Under Obama, there has been a drip-drip-drip, a steady draining of general Democratic support for the pro-Israel community. Moreover, Obama’s failure to visit Israel after his Cairo speech, his testy relationship with Netanyahu (for which both are responsible), his fumbling on the settlement issue (which gave the Palestinians a new excuse to avoid negotiations), the post-Biden trip blow-up which could have been more astutely handled, his failure just recently to distance himself from General Dempsey’s insulting remarks about a possible Israeli airstrike, as well as this unnecessary Jerusalem platform plank brouhaha, suggest a certain tone-deafness on the Israel file, at best, and a hidden animus, at worst. At a time when those of us who wish to avoid an Iran-Israel war understand that the Israeli government needs reassurance that the United States is completely behind Israel, these kinds of misfires are dangerous.

In the Party, J-Street Democrats have too often been either a stepping stone for Democrats seeking to distance themselves from their AIPAC comrades or, frankly, a cover for a deeper anti-Israel hostility. Just as in 1991, William F. Buckley confronted Pat Buchanan’s anti-Israel and anti-Semitic prejudice on the right, pro-Israel Democrats need to confront the Jimmy Carter-Jesse Jackson faction’s anti-Israel and occasionally anti-Semitic animus from the Left. If they continue simply uttering denials, offering the same laundry list of Obama’s pro-Israel moves, claiming Obama is the most pro-Israel president ever, they risk losing both their credibility—and their dominance in a party that was the party of such champions of Israel as Harry Truman and John Kennedy, Lyndon Johnson and Hubert Humphrey, Bill Clinton and Ted Kennedy, Henry Jackson and Daniel Patrick Moynihan.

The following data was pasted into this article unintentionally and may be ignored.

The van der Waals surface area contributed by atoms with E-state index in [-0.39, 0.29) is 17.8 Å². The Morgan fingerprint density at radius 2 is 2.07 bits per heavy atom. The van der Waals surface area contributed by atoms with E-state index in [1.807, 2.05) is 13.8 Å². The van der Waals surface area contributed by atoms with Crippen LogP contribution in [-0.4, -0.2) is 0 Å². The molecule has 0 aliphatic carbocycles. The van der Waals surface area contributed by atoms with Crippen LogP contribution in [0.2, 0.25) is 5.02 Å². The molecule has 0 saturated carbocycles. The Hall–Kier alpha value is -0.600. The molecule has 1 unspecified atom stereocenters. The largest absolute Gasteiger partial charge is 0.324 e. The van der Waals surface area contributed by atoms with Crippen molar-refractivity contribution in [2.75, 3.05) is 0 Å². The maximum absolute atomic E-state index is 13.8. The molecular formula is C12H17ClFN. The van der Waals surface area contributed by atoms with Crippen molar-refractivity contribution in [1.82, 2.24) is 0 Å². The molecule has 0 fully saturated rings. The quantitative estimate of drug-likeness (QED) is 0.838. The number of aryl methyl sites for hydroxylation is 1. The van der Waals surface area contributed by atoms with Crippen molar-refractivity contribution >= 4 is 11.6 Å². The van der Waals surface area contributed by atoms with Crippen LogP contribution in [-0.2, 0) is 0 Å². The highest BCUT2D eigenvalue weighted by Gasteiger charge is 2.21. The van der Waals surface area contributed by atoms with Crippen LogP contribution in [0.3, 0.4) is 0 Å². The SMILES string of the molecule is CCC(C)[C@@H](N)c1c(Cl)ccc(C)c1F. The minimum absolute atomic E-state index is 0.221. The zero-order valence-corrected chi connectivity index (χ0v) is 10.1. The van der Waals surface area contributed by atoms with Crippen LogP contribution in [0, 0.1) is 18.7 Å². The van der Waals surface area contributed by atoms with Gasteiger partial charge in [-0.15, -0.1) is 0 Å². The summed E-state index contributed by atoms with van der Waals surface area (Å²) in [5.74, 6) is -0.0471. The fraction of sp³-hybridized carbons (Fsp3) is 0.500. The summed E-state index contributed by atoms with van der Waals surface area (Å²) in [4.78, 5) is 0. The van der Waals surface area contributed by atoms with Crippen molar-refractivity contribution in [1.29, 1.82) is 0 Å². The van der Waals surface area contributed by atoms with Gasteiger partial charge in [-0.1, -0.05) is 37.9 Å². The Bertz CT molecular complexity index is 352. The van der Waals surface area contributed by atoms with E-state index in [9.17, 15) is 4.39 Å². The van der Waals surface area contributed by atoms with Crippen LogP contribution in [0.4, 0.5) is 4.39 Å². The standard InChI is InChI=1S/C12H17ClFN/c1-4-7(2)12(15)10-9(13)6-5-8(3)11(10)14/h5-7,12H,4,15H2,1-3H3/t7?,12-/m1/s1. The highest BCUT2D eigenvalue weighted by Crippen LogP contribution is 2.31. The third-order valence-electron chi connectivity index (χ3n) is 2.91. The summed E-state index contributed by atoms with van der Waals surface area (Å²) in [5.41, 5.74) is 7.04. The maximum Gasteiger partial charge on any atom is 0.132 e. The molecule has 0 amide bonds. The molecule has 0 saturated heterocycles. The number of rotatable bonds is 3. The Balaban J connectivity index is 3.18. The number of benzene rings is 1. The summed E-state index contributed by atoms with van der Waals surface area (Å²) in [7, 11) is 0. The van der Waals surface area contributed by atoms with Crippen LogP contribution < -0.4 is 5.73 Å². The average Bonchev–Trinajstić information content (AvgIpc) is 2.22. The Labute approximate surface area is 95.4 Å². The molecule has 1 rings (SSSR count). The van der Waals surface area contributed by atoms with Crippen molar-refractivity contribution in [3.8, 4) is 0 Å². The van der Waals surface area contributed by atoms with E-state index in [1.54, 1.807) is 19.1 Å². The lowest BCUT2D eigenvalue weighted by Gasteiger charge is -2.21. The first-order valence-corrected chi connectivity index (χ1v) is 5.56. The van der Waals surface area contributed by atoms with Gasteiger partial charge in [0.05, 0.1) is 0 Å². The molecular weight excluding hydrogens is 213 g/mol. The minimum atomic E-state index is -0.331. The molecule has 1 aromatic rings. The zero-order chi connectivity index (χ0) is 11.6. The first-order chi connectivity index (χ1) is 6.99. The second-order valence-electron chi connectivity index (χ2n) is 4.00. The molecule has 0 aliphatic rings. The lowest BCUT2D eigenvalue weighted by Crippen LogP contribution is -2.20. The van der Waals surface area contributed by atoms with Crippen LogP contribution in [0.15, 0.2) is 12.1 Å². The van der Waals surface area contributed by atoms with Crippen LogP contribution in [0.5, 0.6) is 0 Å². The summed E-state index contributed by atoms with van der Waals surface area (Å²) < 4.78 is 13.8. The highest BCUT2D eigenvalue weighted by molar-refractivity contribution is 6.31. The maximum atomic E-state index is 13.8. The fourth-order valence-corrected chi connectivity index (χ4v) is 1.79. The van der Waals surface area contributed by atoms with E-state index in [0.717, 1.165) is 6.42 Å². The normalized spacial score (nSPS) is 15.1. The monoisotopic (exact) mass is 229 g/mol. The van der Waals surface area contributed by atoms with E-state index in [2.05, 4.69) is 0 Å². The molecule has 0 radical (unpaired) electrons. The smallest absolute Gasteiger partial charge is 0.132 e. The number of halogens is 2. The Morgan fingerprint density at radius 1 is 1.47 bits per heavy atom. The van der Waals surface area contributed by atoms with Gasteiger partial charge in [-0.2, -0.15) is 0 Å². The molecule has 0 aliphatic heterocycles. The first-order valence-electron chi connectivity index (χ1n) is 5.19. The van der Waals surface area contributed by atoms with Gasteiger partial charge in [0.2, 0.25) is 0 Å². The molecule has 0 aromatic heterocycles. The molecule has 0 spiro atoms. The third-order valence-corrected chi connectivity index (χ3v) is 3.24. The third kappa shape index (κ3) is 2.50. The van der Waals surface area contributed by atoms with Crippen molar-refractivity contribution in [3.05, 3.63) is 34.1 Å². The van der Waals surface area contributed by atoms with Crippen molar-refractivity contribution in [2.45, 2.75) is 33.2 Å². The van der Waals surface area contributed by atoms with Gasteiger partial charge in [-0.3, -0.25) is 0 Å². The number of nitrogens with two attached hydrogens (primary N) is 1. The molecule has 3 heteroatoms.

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Gil Troy is Professor of History at McGill University and a Shalom Hartman Intstitute Engaging Israel Research Fellow in Jerusalem. His next book, “Moynihan’s Moment: America’s Fight against Zionism as Racism,” will be published by Oxford University Press this fall.

Carter Is Worse Than Clint

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By Gil Troy, Open Zion – The Daily Beast, 9-4-12